How Huntington, West Virginia, Grew its Municipal Workforce

Huntington, West Virginia, is a gateway to economic transformation in Appalachia. Our community is at the center of the Huntington-Ashland-Ironton metropolitan area spanning seven counties and three states. We’re also at the center of workforce revitalization, particularly for our municipal workforce. Throughout my administration, my city has invested in our local government workforce by raising the minimum wage to $15 an hour, prioritizing mental health services and addressing housing needs.

Since winning Frontier Communication’s $3 million prize for America’s Best Communities in 2017, Huntington has leveraged nearly $102 million in additional grants by partnering with our philanthropic community and Marshall University. Huntington is proud to partner with the Coalfield Development Corporation to build a resilient community with a socially, environmentally and financially thriving economy to enable all Huntington residents to unlock their full potential. Coalfield’s mission is to inspire the courage to grow, activate the creativity to innovate and cultivate communities of opportunity in central Appalachia. As mayor, I led the effort to use more than $1.1 million of our city’s American Rescue Plan Act (ARPA) funding to support Coalfield Programs that provide:

  • Comprehensive job training
  • Mentorship to advance career pathways
  • New, small businesses in emerging sectors such as the arts and culture, manufacturing, transportation and logistics and construction

Our partnership with Coalfield has led to more than $200,000 in federal grants from the Environmental Protection Agency to support the Brownfields Job Training Program that provides funding for curriculum development to train local unemployed and underemployed people. We have created more than 40 on-the-job training positions and more than 200 professional certification opportunities for environmental jobs like Hazardous Waste, Occupational Safety and Health standards, sustainable deconstruction and composting for reclamation. Our goal is to provide training and offer residents of communities historically affected by environmental pollution and economic disinvestment to gain the skills to secure local environmental work in their own community.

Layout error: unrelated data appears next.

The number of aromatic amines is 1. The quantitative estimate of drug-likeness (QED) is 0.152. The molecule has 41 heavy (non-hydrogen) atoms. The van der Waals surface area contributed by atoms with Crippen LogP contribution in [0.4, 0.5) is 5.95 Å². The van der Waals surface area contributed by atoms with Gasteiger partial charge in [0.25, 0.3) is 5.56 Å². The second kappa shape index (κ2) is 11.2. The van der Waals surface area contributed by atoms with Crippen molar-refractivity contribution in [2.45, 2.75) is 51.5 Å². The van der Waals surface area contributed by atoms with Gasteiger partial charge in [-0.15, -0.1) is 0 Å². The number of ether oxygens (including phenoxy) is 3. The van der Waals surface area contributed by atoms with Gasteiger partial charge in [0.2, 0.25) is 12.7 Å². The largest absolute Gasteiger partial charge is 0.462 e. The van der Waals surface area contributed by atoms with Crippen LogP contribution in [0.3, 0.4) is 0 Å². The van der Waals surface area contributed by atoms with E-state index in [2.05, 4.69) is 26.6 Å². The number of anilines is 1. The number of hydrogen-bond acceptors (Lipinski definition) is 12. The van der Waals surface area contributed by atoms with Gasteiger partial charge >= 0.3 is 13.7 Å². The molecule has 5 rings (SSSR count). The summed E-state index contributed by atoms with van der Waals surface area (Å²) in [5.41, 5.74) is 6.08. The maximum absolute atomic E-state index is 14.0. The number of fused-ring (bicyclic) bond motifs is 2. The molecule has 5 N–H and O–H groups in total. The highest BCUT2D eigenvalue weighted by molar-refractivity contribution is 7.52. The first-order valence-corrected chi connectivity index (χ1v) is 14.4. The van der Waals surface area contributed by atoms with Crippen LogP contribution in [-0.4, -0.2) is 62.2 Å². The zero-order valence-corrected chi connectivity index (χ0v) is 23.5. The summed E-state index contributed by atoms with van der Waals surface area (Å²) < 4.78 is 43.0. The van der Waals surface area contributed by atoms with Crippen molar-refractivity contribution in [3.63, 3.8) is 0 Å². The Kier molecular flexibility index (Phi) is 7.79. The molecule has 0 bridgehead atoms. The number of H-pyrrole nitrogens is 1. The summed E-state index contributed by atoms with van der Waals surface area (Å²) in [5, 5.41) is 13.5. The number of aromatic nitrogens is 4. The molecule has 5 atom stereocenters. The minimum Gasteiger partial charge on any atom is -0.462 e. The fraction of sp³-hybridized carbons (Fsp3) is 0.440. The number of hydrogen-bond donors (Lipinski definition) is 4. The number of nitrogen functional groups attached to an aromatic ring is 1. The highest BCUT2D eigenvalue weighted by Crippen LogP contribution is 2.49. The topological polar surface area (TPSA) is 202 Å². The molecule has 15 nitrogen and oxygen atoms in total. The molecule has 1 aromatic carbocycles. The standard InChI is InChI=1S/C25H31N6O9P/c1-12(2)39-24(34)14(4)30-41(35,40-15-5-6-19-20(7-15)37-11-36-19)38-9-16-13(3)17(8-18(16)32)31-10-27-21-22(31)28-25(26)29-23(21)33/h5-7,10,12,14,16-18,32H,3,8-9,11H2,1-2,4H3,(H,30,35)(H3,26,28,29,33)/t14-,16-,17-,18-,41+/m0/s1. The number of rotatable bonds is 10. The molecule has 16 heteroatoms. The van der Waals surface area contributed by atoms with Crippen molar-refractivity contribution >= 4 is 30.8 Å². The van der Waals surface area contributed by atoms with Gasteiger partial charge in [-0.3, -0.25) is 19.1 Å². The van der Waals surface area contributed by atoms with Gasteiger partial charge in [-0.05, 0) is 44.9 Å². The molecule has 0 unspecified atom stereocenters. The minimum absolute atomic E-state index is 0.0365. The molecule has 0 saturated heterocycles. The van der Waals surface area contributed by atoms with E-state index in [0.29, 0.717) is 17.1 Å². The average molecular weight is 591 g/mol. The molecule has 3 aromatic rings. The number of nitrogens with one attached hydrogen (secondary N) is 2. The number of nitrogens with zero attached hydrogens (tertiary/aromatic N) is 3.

Like many cities in West Virginia, Huntington is facing a shortage of police officers and firefighters as many first responders retire or leave the job, often because they are burnt out, overwhelmed and lack mental health support to continue in their high-stress roles. In 2019, we launched the Compass Project, funded by the Bloomberg Philanthropies Mayors Challenge to offer physical wellness support, personal training and mental health support for firefighters and police officers. We have created a Wellness Center for first responders, a physical space in the Huntington Police Department with a fitness center, nutrition center and dedicated space for meditation or mental health support. We have also hired an in-house physical wellness coach and an in-house mental wellness coach to ensure our first responders have professional support to maintain their overall well-being. In Huntington, we recognize that to thrive and continue providing high-quality services for our residents, first responders and municipal employees need support for their mental and physical well-being.

Huntington is working to “grow our own” talent by investing in our local government workforce and creating high-quality jobs in new industries, creating training opportunities and pathways to career advancement, and supporting our municipal workforce with mental health services. These projects were successful because we partnered with organizations like the Coalfield Development Corporation, Marshall University and Bloomberg Philanthropies. Initiatives like raising our city’s minimum wage and the Compass Project required our city staff to work together across departments and think creatively about how we can be better employers for our public sector workforce. As other local governments work to support and develop their workforces, I hope Huntington can act as an example on building community partnerships, advancing good talent, supporting employees through thoughtful training and more.  As this year’s chair of NLC’s Human Development Federal Advocacy Committee, I also look forward to working with the federal government to strengthen the federal-local partnership as we work to ensure that local workers are connected to local jobs.

Learn More

Check out National League of Cities’ action guide on Building a Municipal Workforce for the Future for strategies on how local leaders can support their public sector workforces by attracting and retaining talent, investing in pathways for career advancement, and supporting workers through intentional policies and practices.

About the Author

Steve Williams is the Mayor of Huntington, West Virginia.

About the Authors